The answer came with air rushing back into my lungs.

I sat up, saw my ankle clearly broken with a trickle of blood from the compound fracture running down one side, and screamed. I went to scoot myself back from the water and my left wrist collapsed as it, too, had been shattered in the fall.

Matt, still at the top of the cliff and believing me dead, breathed a sigh of relief. And then, being the man that he is, he threw his shoes down to me and scaled down the same rock face that I had fallen off. He did not fall—which I can only attribute to God’s kindness to us since those rocks were slippery even when bone dry, as we would find out later.

Once he was down to me, Matt dragged me into a nearby alcove to get out of the rain where I proceeded to begin shaking from the rain and cold and shock.

With no easy way to get out of the canyon, Matt and I waited in that alcove for Joel to come with help, assuming he made it.

Hours passed. The sun came out. The rocks dried. And we waited without knowing how or when we would get out of the canyon.

A couple of our friends happened to hike along where we were and we were able to tell them what happened. Another hour later, we saw an older gentleman—part of a volunteer search-and-rescue team—in a brightly colored vest hiking down to us.

Can I just take a minute to say THANK YOU to everyone who volunteers on teams like this? It was a Saturday and there was this whole team of people who volunteered to come and get me out of the canyon! I am still humbled and blown away by that fact.

Soon, I was duct-taped into a stretcher and a rope was threaded through it. I was then hoisted up hundreds of feet out of the canyon via a rope-and-pulley system set up by the volunteer team and operated by them and our friends.

The team had to stop every 20 feet or something to re-set the pulley system so it took a while to get me to the top. I was hanging vertically in the stretcher through much of it, looking out over the canyon, certain they would drop me any moment or that someone else would slip and fall trying to get me to the top. The best line of the day came from Nate who reminded me, “Cameron, it’s statistically impossible that anyone else would get hurt today.”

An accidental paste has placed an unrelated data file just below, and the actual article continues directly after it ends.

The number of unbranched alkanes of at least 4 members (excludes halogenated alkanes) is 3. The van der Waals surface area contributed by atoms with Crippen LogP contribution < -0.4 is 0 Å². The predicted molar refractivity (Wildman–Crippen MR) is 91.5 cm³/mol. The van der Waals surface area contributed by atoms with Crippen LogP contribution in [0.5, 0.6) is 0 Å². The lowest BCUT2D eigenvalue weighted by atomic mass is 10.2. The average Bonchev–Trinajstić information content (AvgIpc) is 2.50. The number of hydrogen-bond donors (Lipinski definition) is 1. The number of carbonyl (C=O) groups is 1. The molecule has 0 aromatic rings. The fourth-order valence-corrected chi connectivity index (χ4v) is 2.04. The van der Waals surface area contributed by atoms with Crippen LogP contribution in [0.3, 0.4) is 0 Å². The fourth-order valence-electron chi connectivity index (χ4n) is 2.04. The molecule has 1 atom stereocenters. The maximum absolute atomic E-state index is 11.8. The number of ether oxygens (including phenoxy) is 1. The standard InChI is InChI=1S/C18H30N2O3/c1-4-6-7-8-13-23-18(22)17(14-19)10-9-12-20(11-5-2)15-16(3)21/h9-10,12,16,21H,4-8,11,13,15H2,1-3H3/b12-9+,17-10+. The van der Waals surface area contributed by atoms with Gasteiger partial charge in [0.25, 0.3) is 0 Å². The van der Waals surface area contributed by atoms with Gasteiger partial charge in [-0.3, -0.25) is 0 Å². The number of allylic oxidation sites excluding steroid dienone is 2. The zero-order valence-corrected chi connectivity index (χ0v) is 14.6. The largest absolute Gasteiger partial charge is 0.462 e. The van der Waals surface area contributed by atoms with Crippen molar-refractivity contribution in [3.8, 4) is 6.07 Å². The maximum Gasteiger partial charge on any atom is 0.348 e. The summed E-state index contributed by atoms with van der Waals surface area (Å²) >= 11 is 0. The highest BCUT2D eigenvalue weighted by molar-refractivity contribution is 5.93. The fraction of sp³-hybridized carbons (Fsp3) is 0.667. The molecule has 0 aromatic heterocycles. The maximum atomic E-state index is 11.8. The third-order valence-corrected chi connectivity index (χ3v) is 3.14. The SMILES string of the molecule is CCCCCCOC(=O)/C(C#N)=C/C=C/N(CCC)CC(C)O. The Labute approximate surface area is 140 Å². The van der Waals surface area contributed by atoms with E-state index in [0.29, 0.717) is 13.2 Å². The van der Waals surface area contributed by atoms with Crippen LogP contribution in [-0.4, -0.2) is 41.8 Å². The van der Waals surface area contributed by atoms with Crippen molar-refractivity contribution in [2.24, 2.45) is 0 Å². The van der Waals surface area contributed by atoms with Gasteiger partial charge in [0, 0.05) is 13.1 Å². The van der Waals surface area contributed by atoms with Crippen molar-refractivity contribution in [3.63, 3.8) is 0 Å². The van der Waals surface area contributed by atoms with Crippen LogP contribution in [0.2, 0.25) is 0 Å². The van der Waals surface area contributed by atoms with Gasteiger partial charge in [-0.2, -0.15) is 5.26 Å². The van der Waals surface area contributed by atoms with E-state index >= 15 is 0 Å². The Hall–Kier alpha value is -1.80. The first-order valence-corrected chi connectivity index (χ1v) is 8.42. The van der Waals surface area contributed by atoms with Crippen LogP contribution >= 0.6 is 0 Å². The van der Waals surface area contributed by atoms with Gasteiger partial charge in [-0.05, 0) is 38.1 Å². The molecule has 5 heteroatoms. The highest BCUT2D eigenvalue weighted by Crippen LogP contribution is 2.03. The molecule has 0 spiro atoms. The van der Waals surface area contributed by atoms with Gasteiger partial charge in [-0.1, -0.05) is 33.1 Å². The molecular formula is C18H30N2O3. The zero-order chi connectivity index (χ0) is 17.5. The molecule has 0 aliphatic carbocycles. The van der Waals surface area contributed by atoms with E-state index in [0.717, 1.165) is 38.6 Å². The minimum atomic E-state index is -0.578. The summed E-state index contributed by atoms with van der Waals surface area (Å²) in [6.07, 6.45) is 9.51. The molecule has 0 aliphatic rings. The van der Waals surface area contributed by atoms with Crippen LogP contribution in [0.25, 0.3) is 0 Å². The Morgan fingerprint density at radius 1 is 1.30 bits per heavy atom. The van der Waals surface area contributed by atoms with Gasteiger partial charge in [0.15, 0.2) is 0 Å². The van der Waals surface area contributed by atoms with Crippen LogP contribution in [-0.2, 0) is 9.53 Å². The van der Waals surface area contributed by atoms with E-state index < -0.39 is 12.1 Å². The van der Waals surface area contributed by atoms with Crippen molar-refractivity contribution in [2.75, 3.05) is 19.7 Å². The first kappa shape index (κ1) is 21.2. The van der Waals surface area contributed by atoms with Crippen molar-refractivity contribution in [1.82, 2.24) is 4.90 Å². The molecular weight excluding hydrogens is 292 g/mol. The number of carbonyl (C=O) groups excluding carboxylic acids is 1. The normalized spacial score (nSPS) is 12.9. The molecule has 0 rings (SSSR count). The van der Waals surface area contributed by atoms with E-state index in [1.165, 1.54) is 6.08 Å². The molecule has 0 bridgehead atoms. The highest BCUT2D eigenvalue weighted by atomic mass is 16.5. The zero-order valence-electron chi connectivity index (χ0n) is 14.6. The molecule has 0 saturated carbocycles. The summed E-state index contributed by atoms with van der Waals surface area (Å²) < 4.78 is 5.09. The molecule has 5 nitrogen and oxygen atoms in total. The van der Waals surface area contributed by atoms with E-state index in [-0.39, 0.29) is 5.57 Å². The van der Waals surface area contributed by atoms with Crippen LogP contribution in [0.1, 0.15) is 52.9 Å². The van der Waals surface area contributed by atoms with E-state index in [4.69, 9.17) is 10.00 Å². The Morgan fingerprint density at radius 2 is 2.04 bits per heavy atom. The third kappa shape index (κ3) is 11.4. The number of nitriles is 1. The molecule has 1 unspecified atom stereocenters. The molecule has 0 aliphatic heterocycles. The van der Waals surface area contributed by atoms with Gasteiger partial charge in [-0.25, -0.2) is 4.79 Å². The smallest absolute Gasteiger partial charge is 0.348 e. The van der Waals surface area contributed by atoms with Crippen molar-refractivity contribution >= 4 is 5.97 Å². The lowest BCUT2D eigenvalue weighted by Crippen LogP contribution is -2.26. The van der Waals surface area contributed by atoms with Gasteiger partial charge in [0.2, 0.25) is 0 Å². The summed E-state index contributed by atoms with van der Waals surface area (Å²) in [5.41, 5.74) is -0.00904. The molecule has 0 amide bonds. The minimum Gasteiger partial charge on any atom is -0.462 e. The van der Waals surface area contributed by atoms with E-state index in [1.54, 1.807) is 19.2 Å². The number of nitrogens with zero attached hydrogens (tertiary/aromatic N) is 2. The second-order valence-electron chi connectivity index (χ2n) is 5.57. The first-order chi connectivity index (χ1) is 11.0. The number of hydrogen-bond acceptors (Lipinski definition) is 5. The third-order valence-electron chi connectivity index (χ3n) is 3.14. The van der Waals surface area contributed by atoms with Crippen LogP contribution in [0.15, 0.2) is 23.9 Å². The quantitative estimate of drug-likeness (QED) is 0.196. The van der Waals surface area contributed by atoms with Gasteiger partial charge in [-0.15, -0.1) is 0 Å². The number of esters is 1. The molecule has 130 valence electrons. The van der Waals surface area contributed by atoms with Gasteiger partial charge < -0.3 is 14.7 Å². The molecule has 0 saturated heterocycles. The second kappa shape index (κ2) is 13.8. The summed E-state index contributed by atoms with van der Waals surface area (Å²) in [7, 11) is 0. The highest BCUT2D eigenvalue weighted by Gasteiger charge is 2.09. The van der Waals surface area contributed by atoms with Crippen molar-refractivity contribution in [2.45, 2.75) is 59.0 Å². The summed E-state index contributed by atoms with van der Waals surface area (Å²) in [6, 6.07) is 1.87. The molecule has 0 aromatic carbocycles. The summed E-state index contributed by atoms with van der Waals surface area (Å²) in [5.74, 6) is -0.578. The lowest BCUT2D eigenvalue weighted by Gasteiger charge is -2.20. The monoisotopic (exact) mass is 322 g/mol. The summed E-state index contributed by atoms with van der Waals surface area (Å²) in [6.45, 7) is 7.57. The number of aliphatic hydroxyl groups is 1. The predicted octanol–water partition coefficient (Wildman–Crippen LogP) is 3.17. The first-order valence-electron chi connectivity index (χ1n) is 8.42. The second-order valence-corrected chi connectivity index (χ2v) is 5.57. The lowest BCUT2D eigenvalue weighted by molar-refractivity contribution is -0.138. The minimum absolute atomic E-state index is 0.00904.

Finally, five hours after I fell off the cliff, I was in an ambulance headed to the hospital.

In God’s providence, there was an orthopedic surgeon available who took one look at my x-rays and announced, “I hope you weren’t a dancer because you’ll never dance again.”

It became evident that I hadn’t just broken my ankle; I had crushed it. I had surgery that night and, three days and a few rods and pins later, I went back home to Phoenix where I had to have another surgery with more pins involved to fix my broken wrist.

Due to my broken ankle and my broken wrist, I was in a wheelchair for the next three months. My sweet and selfless grandparents moved up from Tucson and into our house to take care of me since I couldn’t do anything by on my own. To make matters even more difficult, I got pregnant a month later and added morning sickness to the list of ‘difficult things in my life right now’. It also added another line item to the list of Matt’s roles in life that had shifted so much over the past three months: from single guy to husband to caretaker to father.

DSC_0041            It was the hardest year of my life, that first year of marriage. And from it, I learned one of the most important lessons of my life: Don’t Slack on Reading God’s Word—even if you’re in a wheelchair and pregnant and can’t do much.